From Ontario County Times 24 February 1864

Died in Canandaigua, on Thursday, February 18, Charles Moore, in the fortieth year of his age. It was only as late as the preceding Sunday that he was taken alarmingly ill, from a difficulty of some four years standing, and on Monday underwent a surgical operation, on which mortification ensued. His death was a surprise to this community, in which he was well-known as an active businessman, and kindly esteemed as a friend and neighbor. He was born in Nappa, near Westport, Ireland, and came to this country in 1847, since which time he has resided mostly in this village, employed, in the drygoods business, in connection with two brothers (one of them Capt. Henry Moore) and Mr. Judge. He left other brothers and sisters also in this country, and in his native land, where his aged mother survives him; and his sorrowing widow, esteemed and beloved among us, yet more tenderly mourns so sudden and severe a bereavement. He was an affectionate husband and brother, and a most devoted friend of several young persons connected with his family, particularly a little nephew under his care. It is pleasant now to remember also that, though not a communicant in any church, he was a regular attendant at the house of God, a studious reader of the Scriptures, and deeply interested in religious doctrines, and was able to resign himself to the prospect of his speedy departure with blessings and prayers in behalf of the dear kindred that with him have formed a happy household.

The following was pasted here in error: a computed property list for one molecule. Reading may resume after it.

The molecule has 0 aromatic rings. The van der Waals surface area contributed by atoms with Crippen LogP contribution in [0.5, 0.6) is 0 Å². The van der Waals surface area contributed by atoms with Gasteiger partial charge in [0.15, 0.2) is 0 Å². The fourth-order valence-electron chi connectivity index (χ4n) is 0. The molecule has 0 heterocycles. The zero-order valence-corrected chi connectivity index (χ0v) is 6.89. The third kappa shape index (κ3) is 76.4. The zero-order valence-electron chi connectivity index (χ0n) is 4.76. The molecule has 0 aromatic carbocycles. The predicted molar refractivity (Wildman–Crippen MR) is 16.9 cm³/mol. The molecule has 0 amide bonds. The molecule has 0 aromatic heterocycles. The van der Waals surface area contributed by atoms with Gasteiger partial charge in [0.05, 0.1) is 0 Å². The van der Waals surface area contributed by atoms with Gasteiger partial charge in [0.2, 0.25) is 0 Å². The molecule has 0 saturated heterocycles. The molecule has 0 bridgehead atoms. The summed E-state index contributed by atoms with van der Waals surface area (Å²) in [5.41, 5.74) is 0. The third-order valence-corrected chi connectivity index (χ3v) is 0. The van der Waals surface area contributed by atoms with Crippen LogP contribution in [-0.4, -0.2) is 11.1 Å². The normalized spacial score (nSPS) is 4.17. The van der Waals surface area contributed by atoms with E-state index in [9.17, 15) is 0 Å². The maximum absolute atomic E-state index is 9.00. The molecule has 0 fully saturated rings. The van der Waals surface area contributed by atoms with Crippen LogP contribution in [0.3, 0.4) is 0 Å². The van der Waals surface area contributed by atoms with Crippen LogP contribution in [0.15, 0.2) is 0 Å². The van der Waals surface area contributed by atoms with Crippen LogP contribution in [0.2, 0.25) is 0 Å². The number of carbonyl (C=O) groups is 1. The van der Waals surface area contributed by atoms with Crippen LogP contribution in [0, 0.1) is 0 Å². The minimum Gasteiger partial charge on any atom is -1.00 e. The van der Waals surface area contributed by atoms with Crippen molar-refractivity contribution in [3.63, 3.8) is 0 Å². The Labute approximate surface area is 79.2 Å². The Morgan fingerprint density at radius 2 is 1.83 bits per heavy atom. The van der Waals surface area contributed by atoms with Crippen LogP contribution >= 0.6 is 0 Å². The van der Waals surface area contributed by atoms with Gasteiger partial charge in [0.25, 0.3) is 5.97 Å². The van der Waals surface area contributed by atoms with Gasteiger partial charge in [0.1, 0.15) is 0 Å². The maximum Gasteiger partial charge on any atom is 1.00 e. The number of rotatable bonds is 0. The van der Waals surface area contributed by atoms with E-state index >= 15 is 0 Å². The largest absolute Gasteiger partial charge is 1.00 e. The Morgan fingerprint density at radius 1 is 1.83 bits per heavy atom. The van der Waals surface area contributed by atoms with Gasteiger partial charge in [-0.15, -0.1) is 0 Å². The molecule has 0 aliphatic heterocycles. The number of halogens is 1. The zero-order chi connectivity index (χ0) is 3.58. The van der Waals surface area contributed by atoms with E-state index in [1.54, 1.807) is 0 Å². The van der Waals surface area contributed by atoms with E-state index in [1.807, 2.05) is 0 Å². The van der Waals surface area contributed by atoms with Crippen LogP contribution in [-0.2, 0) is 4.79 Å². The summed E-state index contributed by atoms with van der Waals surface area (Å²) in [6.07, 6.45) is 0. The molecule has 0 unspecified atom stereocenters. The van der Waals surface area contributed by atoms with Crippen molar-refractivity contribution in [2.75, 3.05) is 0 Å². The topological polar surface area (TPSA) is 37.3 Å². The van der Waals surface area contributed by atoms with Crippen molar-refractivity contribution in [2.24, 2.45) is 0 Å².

From Ontario County Chronicle 9 November 1904

Victor, N. Y. -
The death of Mrs. Charles Moore occurred at her home in Brownsville, northeast of this village, Sunday, October 30, She was 68 years of age, and is survived by her husband, five sons, Albert, William and Alvah, of this town; John of Gorham; and George of Canandaigua; and one daughter, Mrs. James Anderson of Farmington. Burial was made in South Perinton cemetery last Wednesday afternoon.

From Geneva Daily Times 1 November 1907

Chapinville, N. Y. -